The United States indicted two Iranian hackers who installed ransomware on critical computer systems of big U.S. cities, hospitals and other businesses. The two men extorted $6 million with what the Justice Department called “21st-century digital blackmail.”

U.S. Assistant Attorney General Brian Benczkowski said the charges demonstrated that the U.S. will “relentlessly pursue cybercriminals who harm American citizens, businesses and institutions, regardless of where those criminals may reside.”

Faramarz Shahi Savandi, 34, and Mohammad Mehdi Shah Mansouri, 27, “allegedly used hacking and malware to cause more than $30 million in losses to more than 200 victims,” said Deputy Attorney General Rod J. Rosenstein.

They infiltrated computer systems in 10 states and the University of Calgary in Canada, with more than 200 municipalities, state agencies, hospitals and other public and private entities victimized.

The hackers struck, among others, Hollywood Presbyterian Medical Center in Los Angeles and the Kansas Heart Hospital in Wichita, “cravenly taking advantage of the fact that (they) depend on their computer networks to serve the public, the sick and the injured without interruption,” said Craig Carpenito, the U.S. Attorney in Newark, New Jersey.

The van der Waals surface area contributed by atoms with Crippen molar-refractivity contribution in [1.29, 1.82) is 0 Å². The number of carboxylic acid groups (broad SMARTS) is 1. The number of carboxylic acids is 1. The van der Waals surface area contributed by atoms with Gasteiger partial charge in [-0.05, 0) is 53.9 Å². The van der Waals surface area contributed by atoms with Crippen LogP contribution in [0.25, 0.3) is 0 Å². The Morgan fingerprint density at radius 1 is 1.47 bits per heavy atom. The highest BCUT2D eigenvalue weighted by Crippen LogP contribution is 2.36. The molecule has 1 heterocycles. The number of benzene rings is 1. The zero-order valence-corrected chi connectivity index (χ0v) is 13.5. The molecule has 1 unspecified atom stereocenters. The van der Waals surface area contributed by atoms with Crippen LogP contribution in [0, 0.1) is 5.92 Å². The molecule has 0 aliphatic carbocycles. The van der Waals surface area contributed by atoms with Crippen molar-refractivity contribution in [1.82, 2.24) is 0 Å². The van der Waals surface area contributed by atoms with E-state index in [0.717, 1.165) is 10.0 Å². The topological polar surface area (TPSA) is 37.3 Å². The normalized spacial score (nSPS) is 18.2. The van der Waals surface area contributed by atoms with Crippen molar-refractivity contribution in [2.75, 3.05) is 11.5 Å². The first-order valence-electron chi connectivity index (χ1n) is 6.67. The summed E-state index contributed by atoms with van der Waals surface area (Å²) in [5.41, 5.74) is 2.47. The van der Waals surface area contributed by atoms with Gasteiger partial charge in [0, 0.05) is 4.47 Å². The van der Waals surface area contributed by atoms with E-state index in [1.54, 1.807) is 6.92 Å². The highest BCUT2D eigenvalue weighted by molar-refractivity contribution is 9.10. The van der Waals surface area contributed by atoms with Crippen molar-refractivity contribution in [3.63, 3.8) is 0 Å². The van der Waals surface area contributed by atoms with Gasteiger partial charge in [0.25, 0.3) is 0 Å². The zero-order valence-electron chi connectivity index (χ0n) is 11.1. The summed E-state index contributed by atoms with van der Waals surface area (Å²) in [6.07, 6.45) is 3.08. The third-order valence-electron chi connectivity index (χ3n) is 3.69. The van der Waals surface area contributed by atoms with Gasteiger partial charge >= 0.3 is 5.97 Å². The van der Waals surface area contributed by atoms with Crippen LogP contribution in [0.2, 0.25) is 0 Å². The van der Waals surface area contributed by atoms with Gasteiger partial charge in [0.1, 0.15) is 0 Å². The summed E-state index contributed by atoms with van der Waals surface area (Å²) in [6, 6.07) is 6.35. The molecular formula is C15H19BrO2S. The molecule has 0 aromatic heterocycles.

Exploiting vulnerabilities they uncovered remotely, the Iranian hackers installed ransomware that allowed them to encrypt the targets’ computer networks and demand payments in bitcoin, an anonymous cryptocurrency, prosecutors said. Iranian-based bitcoin exchanges converted the payments into Iranian rials.

Graphic showing how ransomware operates (State Dept.)

The hackers demanded ransoms before they would provide decryption keys to let the victims regain control of their systems, according to the indictment.

The two launched their first attack in December 2015. The most recent known attack came on September 28, 2018.

Savandi and Mansouri are believed to be in Iran.

U.S. authorities “will continue to act to disrupt such criminal acts and identify those who are responsible for them, no matter where in the world they may seek to hide,” Carpenito said.